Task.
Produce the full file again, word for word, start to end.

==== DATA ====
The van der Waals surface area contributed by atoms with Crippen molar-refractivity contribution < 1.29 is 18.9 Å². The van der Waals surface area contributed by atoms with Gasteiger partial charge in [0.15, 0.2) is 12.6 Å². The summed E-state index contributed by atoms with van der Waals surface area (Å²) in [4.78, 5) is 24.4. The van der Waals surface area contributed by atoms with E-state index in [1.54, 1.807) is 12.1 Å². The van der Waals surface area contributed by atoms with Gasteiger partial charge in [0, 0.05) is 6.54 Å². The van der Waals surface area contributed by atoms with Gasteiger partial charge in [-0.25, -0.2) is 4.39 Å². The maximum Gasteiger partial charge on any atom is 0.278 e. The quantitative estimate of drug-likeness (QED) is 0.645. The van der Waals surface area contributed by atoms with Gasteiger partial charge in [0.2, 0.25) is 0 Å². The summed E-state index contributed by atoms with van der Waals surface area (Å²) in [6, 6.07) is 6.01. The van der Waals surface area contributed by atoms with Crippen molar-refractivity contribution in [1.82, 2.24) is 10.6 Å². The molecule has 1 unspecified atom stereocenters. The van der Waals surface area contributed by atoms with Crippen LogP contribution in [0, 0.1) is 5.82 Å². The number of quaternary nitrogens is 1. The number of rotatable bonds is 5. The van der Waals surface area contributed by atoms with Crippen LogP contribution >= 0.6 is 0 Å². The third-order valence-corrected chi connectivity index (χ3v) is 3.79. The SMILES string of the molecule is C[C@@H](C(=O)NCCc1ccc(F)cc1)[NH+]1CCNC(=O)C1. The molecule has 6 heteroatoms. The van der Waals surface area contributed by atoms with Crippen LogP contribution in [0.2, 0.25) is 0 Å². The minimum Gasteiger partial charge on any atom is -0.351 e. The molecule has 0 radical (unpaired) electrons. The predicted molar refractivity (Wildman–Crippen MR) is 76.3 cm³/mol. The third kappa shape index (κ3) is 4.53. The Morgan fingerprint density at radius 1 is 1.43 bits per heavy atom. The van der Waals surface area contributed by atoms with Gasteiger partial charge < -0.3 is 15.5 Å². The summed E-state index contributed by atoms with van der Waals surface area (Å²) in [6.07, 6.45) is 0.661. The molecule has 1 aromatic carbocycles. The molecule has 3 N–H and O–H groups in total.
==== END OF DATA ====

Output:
The van der Waals surface area contributed by atoms with Crippen molar-refractivity contribution < 1.29 is 18.9 Å². The van der Waals surface area contributed by atoms with Gasteiger partial charge in [0.15, 0.2) is 12.6 Å². The summed E-state index contributed by atoms with van der Waals surface area (Å²) in [4.78, 5) is 24.4. The van der Waals surface area contributed by atoms with E-state index in [1.54, 1.807) is 12.1 Å². The van der Waals surface area contributed by atoms with Gasteiger partial charge in [0, 0.05) is 6.54 Å². The van der Waals surface area contributed by atoms with Gasteiger partial charge in [-0.25, -0.2) is 4.39 Å². The maximum Gasteiger partial charge on any atom is 0.278 e. The quantitative estimate of drug-likeness (QED) is 0.645. The van der Waals surface area contributed by atoms with Gasteiger partial charge in [0.2, 0.25) is 0 Å². The summed E-state index contributed by atoms with van der Waals surface area (Å²) in [6, 6.07) is 6.01. The van der Waals surface area contributed by atoms with Crippen molar-refractivity contribution in [1.82, 2.24) is 10.6 Å². The molecule has 1 unspecified atom stereocenters. The van der Waals surface area contributed by atoms with Crippen LogP contribution in [0, 0.1) is 5.82 Å². The number of quaternary nitrogens is 1. The number of rotatable bonds is 5. The van der Waals surface area contributed by atoms with Crippen LogP contribution >= 0.6 is 0 Å². The third-order valence-corrected chi connectivity index (χ3v) is 3.79. The SMILES string of the molecule is C[C@@H](C(=O)NCCc1ccc(F)cc1)[NH+]1CCNC(=O)C1. The molecule has 6 heteroatoms. The van der Waals surface area contributed by atoms with Crippen LogP contribution in [0.2, 0.25) is 0 Å². The minimum Gasteiger partial charge on any atom is -0.351 e. The molecule has 0 radical (unpaired) electrons. The predicted molar refractivity (Wildman–Crippen MR) is 76.3 cm³/mol. The third kappa shape index (κ3) is 4.53. The Morgan fingerprint density at radius 1 is 1.43 bits per heavy atom. The van der Waals surface area contributed by atoms with Gasteiger partial charge < -0.3 is 15.5 Å². The summed E-state index contributed by atoms with van der Waals surface area (Å²) in [6.07, 6.45) is 0.661. The molecule has 1 aromatic carbocycles. The molecule has 3 N–H and O–H groups in total.